Thursday, December 14, 2006

Who Is the Most Genuine Advocate of Individual Freedom in Today’s America?

Individualism, meaning valuing the freedom of the individual to develop to the fullest of his/her own potential and ensuring that the individual can enjoy the full benefits of these efforts, is at the heart of the American belief system. Classical liberals like Milton Friedman and Friedrich Hayek embrace these values. The so-called American ‘conservative’ movement begun in the 1950s also claims to see individual freedom as central to its values. Interestingly, a case can be made that much of what has passed for American radicalism also is based upon belief in the promotion of individual freedom and development. Finally, ‘modern’ liberals too found their belief system upon the bedrock of individual freedom and development.

Obviously there must be important matters upon which these otherwise very different groups disagree. The most fundamental point of disagreement involves very different views of the role of the American state. Perhaps in an ideal world these different groups could agree that the state would play the minimalist role assigned to it by writers like Adam Smith. However, disagreement enters in assessing the historical actions that the American state has actually taken and whether this role fundamentally violated the ideal of laissez faire by repeatedly favoring those with more economic power enabling them to amass undue wealth and power. If one believes the latter then advocacy of laissez faire and opposition to government intervention in the economy at this late date only helps to consolidate the inequalities of wealth, power, and opportunity that exist today and thereby stands to undermine the freedom of the majority of contemporary individuals to develop themselves to their fullest potential and enjoy the fruits of these individual exertions.

While pseudo-conservatives like William Buckley and classical liberals like Friedman and Hayek inveigh against the state as the sole threat to individual freedom they completely overlook the massive growth of large corporations as agglomerations of power that can threaten individual liberty. They also apparently overlook the fact that the state has again and again done things to favor centralization of wealth and power in the hands of the American business class. These potential contradictions of laissez faire and threats to the freedom of all individuals do not seem to concern them. (To be fair to Friedman he often has attempted to be consistent by opposing at least some actions of government that favor business or professional classes.)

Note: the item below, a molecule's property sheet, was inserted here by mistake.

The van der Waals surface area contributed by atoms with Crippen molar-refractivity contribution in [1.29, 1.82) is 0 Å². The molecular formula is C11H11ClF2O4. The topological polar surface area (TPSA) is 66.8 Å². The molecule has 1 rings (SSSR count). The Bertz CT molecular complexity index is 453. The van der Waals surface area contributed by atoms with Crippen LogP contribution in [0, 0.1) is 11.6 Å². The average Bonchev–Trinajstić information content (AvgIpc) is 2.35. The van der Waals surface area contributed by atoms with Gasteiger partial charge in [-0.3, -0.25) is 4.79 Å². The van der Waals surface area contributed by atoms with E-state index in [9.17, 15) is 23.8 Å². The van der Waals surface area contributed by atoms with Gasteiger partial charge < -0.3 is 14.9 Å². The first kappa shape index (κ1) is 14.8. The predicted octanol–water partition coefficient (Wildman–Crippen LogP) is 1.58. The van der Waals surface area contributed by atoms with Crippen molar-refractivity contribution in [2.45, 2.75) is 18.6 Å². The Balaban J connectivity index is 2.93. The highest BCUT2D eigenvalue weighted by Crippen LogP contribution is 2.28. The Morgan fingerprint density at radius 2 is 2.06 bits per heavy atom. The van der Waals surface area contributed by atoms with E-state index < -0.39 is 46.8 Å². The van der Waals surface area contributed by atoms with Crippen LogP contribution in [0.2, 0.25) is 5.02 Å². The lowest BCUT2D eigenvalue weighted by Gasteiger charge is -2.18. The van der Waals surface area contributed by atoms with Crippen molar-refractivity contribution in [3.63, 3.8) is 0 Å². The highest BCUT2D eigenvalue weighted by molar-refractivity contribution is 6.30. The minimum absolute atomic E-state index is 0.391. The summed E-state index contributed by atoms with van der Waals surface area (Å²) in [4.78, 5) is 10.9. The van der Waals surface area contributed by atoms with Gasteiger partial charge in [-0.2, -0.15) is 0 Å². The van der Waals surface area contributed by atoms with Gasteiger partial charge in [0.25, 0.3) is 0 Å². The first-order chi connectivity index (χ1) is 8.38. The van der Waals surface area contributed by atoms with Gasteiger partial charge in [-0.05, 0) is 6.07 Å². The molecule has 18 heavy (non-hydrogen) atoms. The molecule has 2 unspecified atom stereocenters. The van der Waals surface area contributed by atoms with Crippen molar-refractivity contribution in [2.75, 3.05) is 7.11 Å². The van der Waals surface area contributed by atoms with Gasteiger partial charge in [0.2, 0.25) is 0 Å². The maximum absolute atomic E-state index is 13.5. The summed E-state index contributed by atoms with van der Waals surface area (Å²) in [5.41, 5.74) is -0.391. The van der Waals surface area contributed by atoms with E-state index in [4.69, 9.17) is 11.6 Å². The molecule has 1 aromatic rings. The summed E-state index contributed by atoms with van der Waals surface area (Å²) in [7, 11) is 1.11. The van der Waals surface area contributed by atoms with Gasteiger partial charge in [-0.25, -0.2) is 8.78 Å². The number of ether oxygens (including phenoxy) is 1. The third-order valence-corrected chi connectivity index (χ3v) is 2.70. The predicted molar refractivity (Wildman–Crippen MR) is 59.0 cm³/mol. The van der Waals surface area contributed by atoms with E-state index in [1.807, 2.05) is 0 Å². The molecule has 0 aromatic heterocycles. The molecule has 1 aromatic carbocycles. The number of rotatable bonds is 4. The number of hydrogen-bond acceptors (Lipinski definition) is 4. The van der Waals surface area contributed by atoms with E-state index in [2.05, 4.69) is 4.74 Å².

The contemporary call for minimal government by pseudo-conservatives and classical liberals and their virtually sole emphasis on the threats to individual freedom from the state are conveniently similar to the ideology of privileged classes in the U.S. In other words, modern liberals believe that these individuals’ ideology is not a true defense of individual freedom but a disguised defense of privilege and serve to undermine the freedom of less privileged individuals. This is where the real disagreements lie. The question is: who really is the most genuine advocate of individual freedom in today’s America?

Modern liberals and some individual freedom-loving radicals would argue that when pseudo-conservatives and classical liberals cast the state as virtually the only threat to individual freedom they are overlooking the fact that, unlike large corporations, the state is to some degree responsive to the individual through the vehicle of bi-annual elections. As Charles Perrow has written (Organizing America, p. 8):
Most important for government, however, is the check of democratic control on governmental masters through the electorate. The check is limited, imperfect, and subject to abuse, but there is no democratic control at all in the case of private economic organizations, on which most of us depend for our living. Only governmental regulation can attempt to control private economic organizations. Because governmental organizations are somewhat more responsive to the electorate in democracies, I fear large governmental organizations less than large private ones.
Apologists for corporations might argue that there are checks on corporate power: 1) votes of shareholders to elect boards of directors and 2) votes of consumers in the marketplace. These are specious arguments because any honest study of corporate governance would note that it is the unelected top managers of the corporation that control them; directors are nominated by top management and almost always rubber stamped by shareholders; moreover, directors exercise little significant power over top management. Votes of consumers in the marketplace are utterly different than votes in a democratic election; in the latter case one election can put candidates in office or remove them on a single day and such elections occur regularly at two, four or six year intervals; the purchases of consumers may take much time to have an effect on management, if any, and they do not directly involve anything other than the details of what products are produced and how; if consumers disagree with the political or charitable contributions of management or the company's environmental policy purchase of products is no substitute for democratic elections.

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